I see it this way, cell phone cameras are ideal for social media and online sharing. They do not replace a dedicated camera for all things but compliment them. Why not when you see something really cool take a picture with a “camera” and then share your experience with a cell phone. Maybe I’m taking this too seriously but I know I won’t feel that way when I really want to take a picture and I have the right tool to do it.
Here is where for me good is good enough. One is shot with my Nikon P7000 and one is with my HTC Evo 3D, not necessarily in that order.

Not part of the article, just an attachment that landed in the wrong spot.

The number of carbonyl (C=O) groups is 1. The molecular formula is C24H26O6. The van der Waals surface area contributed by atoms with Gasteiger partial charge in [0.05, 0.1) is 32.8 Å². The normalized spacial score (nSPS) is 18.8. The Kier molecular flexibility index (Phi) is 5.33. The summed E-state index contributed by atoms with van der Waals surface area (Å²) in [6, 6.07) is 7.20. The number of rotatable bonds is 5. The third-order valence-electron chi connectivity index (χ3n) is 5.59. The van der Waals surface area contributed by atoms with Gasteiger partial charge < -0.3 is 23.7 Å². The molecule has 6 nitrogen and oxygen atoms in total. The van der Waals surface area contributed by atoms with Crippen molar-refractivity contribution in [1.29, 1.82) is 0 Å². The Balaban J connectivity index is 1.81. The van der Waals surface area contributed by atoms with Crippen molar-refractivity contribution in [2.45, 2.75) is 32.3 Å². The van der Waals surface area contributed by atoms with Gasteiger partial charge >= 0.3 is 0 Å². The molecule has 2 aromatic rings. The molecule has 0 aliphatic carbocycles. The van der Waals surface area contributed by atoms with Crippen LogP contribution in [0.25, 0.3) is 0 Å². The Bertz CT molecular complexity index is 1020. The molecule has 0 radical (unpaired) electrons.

Previously I borrowed a Fuji F200EXR from Duncan Turner of DLT photographic , the point of which was for me to evaluate the technology that Fuji refers to as EXR. What this technology essentially does is capture two separate exposures at the sensor level at the same time by using half the total photo sights for each exposure. The trade off of this is a reduced resolution, to half of the total. The benefit is a greater dynamic range. In the case of the F200EXR the resolution drops from 12mpixels to 6 Mpixels when used in EXR dynamic range mode.